As a continuation of the UN SDG's and spirituality Workshop carried out on July 17, Forum 21 and the Center for Earth Ethics will convene an interactive dialogue between UN staff members and civil society representatives. We will discuss and share with one another the many successes and challenges of working with and within the UN system and the future direction and role of religion and spirituality at the UN.
Midwest Symposium on Ecologically Informed Theological Education: Implications for Teaching, Learning and Seminary Life
Keynote speaker: Dr. Lonnie G. Thompson, a Distinguished University Professor in the School of Earth Sciences and a Senior Research Scientist in the Byrd Polar Research Center at The Ohio State University
Forum 21 Inter-religious panel
When: Tuesday, October, 17 (afternoon starting with registration at 1pm) to Wednesday, October 18 (full day)
OPTIONAL: Tuesday, Oct. 17, 10am tour of Byrd Polar and Climate Research Center at Ohio State (details below)
This fall, key leaders from Korea will gather in Claremont to collaborate with US leaders around the shared vision of an ecological civilization, and the steps needed to initiate the transition on a global scale. Participants represent leaders in national and local government, NGOs, universities, journalism, and religions. Each participant and key speaker brings a unique set of skills, experiences, and achievements, critical to ushering in a new ecological paradigm. Inspired and guided by the work of John B. Cobb, Jr. whose vision was at the heart of the 2015 Claremont conference “Seizing an Alternative: Toward an Ecological Civilization,” we will examine big ideas toward a new paradigm for the future and how this vision is already being actualized by scholars, activists, governments, and politicians, in Korea. Forum 21 Institute will give a presentation on “Yoko Civilization (Kotama Okada’s vision) and Integral Ecology.”
Political dysfunction is impairing our national ability to deal with clear and present dangers to our survival as a nation and to the habitability of the Earth.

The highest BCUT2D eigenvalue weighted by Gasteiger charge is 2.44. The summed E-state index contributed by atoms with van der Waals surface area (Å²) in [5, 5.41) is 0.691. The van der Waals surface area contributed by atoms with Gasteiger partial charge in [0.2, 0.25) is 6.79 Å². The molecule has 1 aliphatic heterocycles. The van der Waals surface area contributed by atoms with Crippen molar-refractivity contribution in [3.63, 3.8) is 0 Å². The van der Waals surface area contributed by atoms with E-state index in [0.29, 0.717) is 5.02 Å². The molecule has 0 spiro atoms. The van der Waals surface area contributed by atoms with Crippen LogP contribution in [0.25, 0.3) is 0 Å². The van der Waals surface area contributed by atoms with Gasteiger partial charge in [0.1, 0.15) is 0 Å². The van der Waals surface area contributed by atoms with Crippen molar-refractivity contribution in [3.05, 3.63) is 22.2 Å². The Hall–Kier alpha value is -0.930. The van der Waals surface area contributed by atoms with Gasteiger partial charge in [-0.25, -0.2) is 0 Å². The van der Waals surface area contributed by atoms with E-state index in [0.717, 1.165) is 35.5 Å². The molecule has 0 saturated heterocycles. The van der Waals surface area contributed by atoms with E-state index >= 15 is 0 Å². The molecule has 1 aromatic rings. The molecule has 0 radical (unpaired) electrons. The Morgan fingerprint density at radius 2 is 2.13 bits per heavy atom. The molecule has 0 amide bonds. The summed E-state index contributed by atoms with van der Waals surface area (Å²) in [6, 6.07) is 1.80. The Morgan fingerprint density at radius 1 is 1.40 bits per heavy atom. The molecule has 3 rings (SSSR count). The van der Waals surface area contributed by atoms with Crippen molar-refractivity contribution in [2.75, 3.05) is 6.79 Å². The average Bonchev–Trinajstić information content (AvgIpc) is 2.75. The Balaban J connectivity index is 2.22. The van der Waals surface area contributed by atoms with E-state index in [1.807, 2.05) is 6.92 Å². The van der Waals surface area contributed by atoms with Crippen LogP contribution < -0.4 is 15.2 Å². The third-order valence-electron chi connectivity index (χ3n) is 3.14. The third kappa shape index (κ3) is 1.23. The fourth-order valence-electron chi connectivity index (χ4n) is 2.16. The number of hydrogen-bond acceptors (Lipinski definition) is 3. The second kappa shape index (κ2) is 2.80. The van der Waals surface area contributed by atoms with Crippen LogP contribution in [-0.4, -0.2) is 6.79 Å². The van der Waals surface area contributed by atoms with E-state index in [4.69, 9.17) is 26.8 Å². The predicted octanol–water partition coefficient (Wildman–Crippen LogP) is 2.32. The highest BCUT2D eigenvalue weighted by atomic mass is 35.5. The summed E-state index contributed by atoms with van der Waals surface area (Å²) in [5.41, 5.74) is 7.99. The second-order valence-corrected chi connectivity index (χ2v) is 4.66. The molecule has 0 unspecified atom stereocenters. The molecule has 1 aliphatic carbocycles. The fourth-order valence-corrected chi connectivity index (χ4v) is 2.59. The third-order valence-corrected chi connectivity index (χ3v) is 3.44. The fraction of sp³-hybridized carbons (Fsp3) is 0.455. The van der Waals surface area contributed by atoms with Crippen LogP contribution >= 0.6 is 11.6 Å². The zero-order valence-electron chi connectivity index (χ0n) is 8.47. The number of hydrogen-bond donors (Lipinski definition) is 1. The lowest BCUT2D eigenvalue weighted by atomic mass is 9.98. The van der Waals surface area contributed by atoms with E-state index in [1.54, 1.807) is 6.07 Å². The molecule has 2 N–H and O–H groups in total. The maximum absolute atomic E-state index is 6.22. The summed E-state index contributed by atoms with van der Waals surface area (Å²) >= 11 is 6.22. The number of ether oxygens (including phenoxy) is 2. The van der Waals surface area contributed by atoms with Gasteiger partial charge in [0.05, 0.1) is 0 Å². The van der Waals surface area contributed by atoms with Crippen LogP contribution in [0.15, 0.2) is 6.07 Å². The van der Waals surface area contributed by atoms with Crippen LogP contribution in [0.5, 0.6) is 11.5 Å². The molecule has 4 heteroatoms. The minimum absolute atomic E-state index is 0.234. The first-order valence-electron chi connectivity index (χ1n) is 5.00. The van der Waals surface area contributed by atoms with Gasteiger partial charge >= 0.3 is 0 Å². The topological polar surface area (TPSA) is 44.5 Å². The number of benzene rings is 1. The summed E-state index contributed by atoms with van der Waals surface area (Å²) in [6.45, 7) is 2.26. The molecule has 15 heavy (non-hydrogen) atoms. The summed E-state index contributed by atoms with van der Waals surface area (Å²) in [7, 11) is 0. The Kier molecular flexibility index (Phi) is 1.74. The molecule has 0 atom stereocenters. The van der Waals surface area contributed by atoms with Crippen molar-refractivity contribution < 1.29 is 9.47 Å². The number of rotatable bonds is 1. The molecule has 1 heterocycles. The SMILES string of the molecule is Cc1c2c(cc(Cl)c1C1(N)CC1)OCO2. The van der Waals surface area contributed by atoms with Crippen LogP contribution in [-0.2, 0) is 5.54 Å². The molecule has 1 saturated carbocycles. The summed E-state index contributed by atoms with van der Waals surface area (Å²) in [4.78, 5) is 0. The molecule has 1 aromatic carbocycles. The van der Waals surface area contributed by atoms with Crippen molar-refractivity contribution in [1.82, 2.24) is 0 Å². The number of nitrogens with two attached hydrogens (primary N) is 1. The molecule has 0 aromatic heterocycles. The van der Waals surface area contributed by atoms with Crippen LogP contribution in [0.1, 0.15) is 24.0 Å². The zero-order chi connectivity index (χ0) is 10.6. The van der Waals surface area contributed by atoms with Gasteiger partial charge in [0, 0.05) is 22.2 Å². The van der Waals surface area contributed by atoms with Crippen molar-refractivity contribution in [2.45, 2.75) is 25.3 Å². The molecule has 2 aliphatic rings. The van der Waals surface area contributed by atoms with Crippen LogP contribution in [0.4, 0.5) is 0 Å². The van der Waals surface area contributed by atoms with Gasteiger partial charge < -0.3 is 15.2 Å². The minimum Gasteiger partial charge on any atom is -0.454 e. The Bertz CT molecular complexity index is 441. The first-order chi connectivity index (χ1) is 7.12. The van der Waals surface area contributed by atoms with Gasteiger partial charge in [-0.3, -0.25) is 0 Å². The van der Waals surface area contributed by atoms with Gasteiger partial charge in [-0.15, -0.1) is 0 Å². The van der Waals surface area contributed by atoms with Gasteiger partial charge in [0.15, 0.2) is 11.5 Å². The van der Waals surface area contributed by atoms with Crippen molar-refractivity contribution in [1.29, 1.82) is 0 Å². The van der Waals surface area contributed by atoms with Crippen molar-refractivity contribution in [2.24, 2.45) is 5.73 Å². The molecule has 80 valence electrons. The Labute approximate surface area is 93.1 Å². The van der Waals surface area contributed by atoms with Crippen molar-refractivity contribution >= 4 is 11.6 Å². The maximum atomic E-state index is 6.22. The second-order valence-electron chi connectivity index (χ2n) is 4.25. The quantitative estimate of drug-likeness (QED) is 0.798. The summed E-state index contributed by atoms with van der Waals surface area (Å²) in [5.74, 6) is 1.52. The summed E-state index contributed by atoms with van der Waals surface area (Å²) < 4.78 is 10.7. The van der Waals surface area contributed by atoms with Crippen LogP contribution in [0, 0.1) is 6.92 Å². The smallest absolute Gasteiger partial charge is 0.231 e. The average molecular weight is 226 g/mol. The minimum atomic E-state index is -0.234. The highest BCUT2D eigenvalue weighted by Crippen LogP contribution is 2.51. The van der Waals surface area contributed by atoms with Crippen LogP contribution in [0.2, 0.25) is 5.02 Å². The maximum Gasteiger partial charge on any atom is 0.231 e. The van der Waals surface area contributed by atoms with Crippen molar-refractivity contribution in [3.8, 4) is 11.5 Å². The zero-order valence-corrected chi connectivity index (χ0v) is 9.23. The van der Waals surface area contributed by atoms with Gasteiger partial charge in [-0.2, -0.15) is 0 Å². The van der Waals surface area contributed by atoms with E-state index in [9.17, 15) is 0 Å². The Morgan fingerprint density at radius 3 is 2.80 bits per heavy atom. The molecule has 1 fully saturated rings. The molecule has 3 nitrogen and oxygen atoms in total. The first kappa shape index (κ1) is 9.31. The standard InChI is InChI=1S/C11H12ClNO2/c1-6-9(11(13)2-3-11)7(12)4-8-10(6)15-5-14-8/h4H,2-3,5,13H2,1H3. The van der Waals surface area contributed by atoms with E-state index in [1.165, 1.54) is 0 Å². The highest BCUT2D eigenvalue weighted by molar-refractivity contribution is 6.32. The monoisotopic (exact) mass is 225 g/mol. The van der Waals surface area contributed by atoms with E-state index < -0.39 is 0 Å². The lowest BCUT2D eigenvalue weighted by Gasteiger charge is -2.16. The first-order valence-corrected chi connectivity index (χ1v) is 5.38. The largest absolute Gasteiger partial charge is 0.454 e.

Our focus is neither conservative nor liberal but on democracy which is to say, the set of mutually agreed upon rules by which we conduct the public business. Our Constitutional history and the long evolution of the ideals of self-governance require open and free elections, inclusivity, fairness, transparency, and accountability of officials. To meet this standard, democracy requires a free and fair press, broad civic intelligence, a fair and robust judicial system, and a reasonable distribution of economic costs, benefits, and risks throughout society.
The core idea is that robust democratic institutions are necessary to making real progress on climate change, sustainable prosperity, and security broadly defined.
We intend to further a national conversation about the state of American democracy and to advance the cause of “government of the people, by the people, and for the people.” Specifically we propose a national discussion focused on two overriding issues but with special attention to those of voting rights and citizenship:
1. The Constitutional and historic origins of our present crisis; and the
2. Long-term changes necessary to accommodate the principles of self-governance to the realities of the 21st century
Oberlin College in collaboration with the Alliance for Sustainable Colorado, the Schwarzenegger Institute and other organizations will launch this national conversation about the future of American Democracy on November 15-17. Subsequent events will occur in Denver, Los Angeles, and other cities.
Beyond GDP, lessons from Indigenous Cultures and Faith Traditions for Improving our Economic Measurements and Protecting Our Planet
This class will focus on the flaws of current economic measurements such as Gross Domestic Product and the ways in which Indigenous cultures - along with voices from faith communities - are contributing to alternative ways of measuring the success and well-being of a society. Topics to be covered include the UN Sustainable Development Agenda, the impact of colonization on the bio-cultural heritage of Indigenous peoples, the conflict at Standing Rock, the Pope’s encyclical Laudato Si: On Care For Our Common Home, and the role of religion in development policy.